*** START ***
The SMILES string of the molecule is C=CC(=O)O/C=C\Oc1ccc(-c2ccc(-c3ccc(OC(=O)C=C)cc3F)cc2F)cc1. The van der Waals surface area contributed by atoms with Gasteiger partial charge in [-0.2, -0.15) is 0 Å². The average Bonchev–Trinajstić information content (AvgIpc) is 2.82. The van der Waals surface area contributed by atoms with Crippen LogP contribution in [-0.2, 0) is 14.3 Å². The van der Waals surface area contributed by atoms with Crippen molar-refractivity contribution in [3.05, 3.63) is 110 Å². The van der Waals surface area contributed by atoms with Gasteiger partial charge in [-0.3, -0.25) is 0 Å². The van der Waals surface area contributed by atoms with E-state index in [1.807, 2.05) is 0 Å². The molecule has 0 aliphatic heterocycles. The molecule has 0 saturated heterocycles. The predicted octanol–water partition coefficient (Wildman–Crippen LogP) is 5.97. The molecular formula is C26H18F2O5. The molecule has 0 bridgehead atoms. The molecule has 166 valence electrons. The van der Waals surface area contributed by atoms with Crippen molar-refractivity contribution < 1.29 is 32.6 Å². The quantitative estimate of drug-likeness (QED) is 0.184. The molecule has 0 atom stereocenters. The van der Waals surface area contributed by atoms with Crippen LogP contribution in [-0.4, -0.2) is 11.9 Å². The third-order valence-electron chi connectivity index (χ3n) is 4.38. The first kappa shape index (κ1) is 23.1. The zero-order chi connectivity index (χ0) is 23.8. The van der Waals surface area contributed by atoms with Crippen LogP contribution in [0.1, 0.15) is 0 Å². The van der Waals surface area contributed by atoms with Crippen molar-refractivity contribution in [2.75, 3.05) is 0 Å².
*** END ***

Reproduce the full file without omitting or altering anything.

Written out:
The SMILES string of the molecule is C=CC(=O)O/C=C\Oc1ccc(-c2ccc(-c3ccc(OC(=O)C=C)cc3F)cc2F)cc1. The van der Waals surface area contributed by atoms with Gasteiger partial charge in [-0.2, -0.15) is 0 Å². The average Bonchev–Trinajstić information content (AvgIpc) is 2.82. The van der Waals surface area contributed by atoms with Crippen LogP contribution in [-0.2, 0) is 14.3 Å². The van der Waals surface area contributed by atoms with Crippen molar-refractivity contribution in [3.05, 3.63) is 110 Å². The van der Waals surface area contributed by atoms with Gasteiger partial charge in [-0.3, -0.25) is 0 Å². The van der Waals surface area contributed by atoms with E-state index in [1.807, 2.05) is 0 Å². The molecule has 0 aliphatic heterocycles. The molecule has 0 saturated heterocycles. The predicted octanol–water partition coefficient (Wildman–Crippen LogP) is 5.97. The molecular formula is C26H18F2O5. The molecule has 0 bridgehead atoms. The molecule has 166 valence electrons. The van der Waals surface area contributed by atoms with Crippen molar-refractivity contribution < 1.29 is 32.6 Å². The quantitative estimate of drug-likeness (QED) is 0.184. The molecule has 0 atom stereocenters. The van der Waals surface area contributed by atoms with Crippen LogP contribution in [-0.4, -0.2) is 11.9 Å². The third-order valence-electron chi connectivity index (χ3n) is 4.38. The first kappa shape index (κ1) is 23.1. The zero-order chi connectivity index (χ0) is 23.8. The van der Waals surface area contributed by atoms with Crippen LogP contribution in [0.1, 0.15) is 0 Å². The van der Waals surface area contributed by atoms with Crippen molar-refractivity contribution in [2.75, 3.05) is 0 Å².